In order to qualify for Social Security disability benefits, you will have to meet two separate qualifications: you will have to prove that you are disabled by Social Security Administration (SSA) standards, and you must have worked at a job where you paid into Social Security long enough to collect benefits.
To determine if you meet the earnings requirements for disability, the SSA will examine both how long you have worked (duration of work) and when you last paid into Social Security (recent work).
Duration of Work
The SSA uses the duration of work test to make sure you have worked long enough to be eligible for Social Security disability benefits based upon the age at which you became disabled. Generally, in order to be eligible to receive benefits, Generally you must have worked five out of the last ten years. For workers under age 31 less quarters are required. If you qualify now but stop working you may not qualify in the future.
Under the rules of the recent work test, you must have worked for a certain number of years within a certain period. For example:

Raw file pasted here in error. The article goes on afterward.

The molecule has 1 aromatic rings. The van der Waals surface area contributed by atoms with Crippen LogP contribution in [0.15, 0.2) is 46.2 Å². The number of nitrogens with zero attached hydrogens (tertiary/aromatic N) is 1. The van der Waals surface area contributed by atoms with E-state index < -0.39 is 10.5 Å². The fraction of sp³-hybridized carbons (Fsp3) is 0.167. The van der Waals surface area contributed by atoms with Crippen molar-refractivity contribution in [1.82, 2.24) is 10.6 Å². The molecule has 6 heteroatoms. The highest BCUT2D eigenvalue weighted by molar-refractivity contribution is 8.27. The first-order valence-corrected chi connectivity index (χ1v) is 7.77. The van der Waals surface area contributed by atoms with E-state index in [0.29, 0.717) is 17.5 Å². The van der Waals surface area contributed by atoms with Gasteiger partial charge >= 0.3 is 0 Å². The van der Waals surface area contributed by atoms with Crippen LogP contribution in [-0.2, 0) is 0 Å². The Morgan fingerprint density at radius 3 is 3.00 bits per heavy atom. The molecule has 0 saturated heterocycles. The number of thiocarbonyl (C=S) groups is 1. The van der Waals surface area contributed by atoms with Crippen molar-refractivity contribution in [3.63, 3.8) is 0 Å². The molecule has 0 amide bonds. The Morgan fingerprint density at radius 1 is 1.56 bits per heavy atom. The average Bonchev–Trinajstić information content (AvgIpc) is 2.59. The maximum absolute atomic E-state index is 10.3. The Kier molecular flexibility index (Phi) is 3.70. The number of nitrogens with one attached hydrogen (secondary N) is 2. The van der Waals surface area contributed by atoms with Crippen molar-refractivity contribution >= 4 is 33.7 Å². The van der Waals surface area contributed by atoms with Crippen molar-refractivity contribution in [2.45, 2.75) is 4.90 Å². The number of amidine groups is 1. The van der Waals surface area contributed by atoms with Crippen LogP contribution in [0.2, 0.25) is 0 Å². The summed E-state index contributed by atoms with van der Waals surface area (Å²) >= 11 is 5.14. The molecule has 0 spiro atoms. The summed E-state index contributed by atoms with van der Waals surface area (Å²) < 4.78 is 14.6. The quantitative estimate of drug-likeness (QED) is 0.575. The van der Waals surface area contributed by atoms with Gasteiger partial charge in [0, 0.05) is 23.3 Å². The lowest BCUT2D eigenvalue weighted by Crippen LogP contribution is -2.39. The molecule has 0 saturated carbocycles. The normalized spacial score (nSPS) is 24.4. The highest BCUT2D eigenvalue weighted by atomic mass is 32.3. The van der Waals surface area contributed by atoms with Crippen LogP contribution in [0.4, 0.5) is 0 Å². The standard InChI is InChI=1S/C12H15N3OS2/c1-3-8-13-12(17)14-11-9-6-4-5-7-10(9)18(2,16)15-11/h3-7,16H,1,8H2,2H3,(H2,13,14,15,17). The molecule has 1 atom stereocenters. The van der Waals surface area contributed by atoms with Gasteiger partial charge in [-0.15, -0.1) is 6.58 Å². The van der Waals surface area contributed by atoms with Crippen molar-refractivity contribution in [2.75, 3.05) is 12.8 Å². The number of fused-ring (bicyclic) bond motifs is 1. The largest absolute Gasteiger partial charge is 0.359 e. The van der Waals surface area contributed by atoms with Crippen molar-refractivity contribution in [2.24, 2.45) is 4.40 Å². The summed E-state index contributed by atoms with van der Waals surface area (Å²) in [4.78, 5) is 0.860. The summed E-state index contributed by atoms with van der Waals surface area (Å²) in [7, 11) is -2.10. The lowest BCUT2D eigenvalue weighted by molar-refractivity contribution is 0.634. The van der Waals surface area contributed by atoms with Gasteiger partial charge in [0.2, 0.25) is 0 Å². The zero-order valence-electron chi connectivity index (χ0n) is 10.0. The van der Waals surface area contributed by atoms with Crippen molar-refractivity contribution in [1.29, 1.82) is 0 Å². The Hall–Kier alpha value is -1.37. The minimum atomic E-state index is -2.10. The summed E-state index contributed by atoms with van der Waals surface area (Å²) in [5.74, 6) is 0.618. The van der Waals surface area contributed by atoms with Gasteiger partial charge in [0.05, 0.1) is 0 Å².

- If you are disabled before age 24, you will need to have worked at least 1.5 years during the three-year period that ends in the quarter that your disability began.
- If you are disabled after age 24 but before age 31, you will need to have worked at least half the time between the quarter you turned 21 to the quarter when you became disabled.
- If you are disabled at age 31 or later, you will need to have worked five years out of the 10-year period ending with the quarter when you became disabled.
If you are unsure if you qualify for benefits, we can help. Order our free informational guide, Why You Should Hire an Attorney to Handle Your Social Security Disability Claim, by clicking the link at the top of this page or email us with your questions at [email protected].